Keith Sharon has a story to tell.
That’s no surprise, since he’s been telling stories for nearly four decades as a journalist, screenwriter, and, now, podcaster.
The veteran Orange County Register reporter’s “Crime Beat” podcast, produced by Sharon’s employer, Southern California News Group, debuted Feb. 7.
The podcast, which recounts the biggest bank heist in U.S. history, in 1972 in Laguna Niguel, is approaching 5,000 downloads with listeners in 20 countries.
Episode three of the 30-minute podcast, “Stealing Nixon’s Millions,” is available tomorrow, Valentine’s Day, with the remaining three coming out on the following consecutive Thursdays.
The podcast is based on a 10-part series Sharon wrote for the Register in 2002. It also is the subject of a movie, “Finding Steve McQueen,” which hits the big screen and streaming services March 15.
Sharon wrote the original screenplay for “Finding Steve McQueen,” whose release date, coincidentally, comes 17 years to the day after the movie based on Sharon’s first screenplay, the Robert DeNiro-Eddie Murphy cop buddy movie spoof “Showtime,” came out.
For Sharon, almost any question about the “Crime Beat” podcast – or pretty much anything – unspools into a story behind the story.
“Remind me to tell you about the time I saw (a preview of “Finding Steve McQueen”),” Sharon said over lunch on Friday, Feb. 8, at The Catch in Anaheim.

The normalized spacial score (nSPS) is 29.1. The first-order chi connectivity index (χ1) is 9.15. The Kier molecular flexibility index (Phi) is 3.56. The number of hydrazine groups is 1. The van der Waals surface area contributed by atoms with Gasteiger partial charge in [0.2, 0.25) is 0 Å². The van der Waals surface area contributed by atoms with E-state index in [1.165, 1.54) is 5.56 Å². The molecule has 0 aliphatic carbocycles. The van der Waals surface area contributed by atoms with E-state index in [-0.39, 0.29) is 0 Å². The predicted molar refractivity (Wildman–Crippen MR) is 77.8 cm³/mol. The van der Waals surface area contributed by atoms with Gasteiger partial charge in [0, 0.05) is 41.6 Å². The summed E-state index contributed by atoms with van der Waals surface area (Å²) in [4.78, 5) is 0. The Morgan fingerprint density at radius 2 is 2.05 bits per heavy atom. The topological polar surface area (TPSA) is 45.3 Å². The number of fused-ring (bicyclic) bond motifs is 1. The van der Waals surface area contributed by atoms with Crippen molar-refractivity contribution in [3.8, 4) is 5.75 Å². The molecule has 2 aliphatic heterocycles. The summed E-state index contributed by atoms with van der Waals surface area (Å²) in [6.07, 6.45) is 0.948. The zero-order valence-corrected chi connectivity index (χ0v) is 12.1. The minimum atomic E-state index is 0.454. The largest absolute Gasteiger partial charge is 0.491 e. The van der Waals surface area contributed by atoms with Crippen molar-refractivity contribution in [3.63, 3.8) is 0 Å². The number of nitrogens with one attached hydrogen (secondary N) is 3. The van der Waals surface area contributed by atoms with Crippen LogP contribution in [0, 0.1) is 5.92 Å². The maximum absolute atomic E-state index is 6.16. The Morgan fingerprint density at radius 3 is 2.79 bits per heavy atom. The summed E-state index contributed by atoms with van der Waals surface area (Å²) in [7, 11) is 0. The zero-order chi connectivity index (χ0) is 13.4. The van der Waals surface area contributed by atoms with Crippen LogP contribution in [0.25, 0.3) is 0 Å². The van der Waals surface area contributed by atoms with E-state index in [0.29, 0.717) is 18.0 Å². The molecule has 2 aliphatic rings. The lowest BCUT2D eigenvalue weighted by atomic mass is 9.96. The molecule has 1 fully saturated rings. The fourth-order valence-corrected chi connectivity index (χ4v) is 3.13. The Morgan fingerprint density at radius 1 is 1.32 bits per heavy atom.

“It’s a good story.”
Of course it is (more on that later).
LET’S DO LUNCH
Sharon always has been a “let’s do lunch” guy when discussing his craft or conducting interviews for the Orange County Register, where he’s worked at since 1985 (although he left the newspaper four times).
As an OCR journalist, he’s tackled everything from sports, education, cities, investigations, and general assignment stories.
He began his journalism career in 1981 covering high school football for the Cerritos Community Advocate.
Now, he hobnobs at times with Hollywood-types as a screenwriter with two movie credits.
In the “Crime Beat” podcasts, Sharon has discovered a new way to tell his engaging narratives. The bank heist podcast is a layered and often-humorous tale that is rare for a genre known for corpses, gore, and gloom and doom.
“The heist itself is cool, but what happened afterward with the characters is even more cool,” Sharon says.
There actually are three different narratives going on in “Stealing Nixon’s Millions.”
There’s the tale of the heist itself, which was carried out by a gang of close-knit thieves from Youngstown, Ohio, after they learned that President Richard Nixon may have stashed $30 million in illegal contributions and blackmail money at a bank at Crown Valley Parkway and Coast Highway (the bank no longer exists).
Then there’s the narrative about Sharon and how he wrote the OCR bank heist series in the Register 17 years ago, and the long journey that series took to the big screen as an independent movie with a $7-million budget. “Finding Steve McQueen,” directed by Mark Steven Johnson, stars Travis Fimmel, William Fichtner, Rachael Taylor, and Forest Whitaker. Ken Hixon wrote the final script.
And the third narrative has Sharon stepping out of his narrator role, talking about the bank heist and the reporting behind it (as well as the new movie) and interjecting such ear candy as the Top 10 best bank heist movies ever made (in Sharon’s opinion), and explaining the difference between a robber (street thug) and a burglar (a more sophisticated criminal.)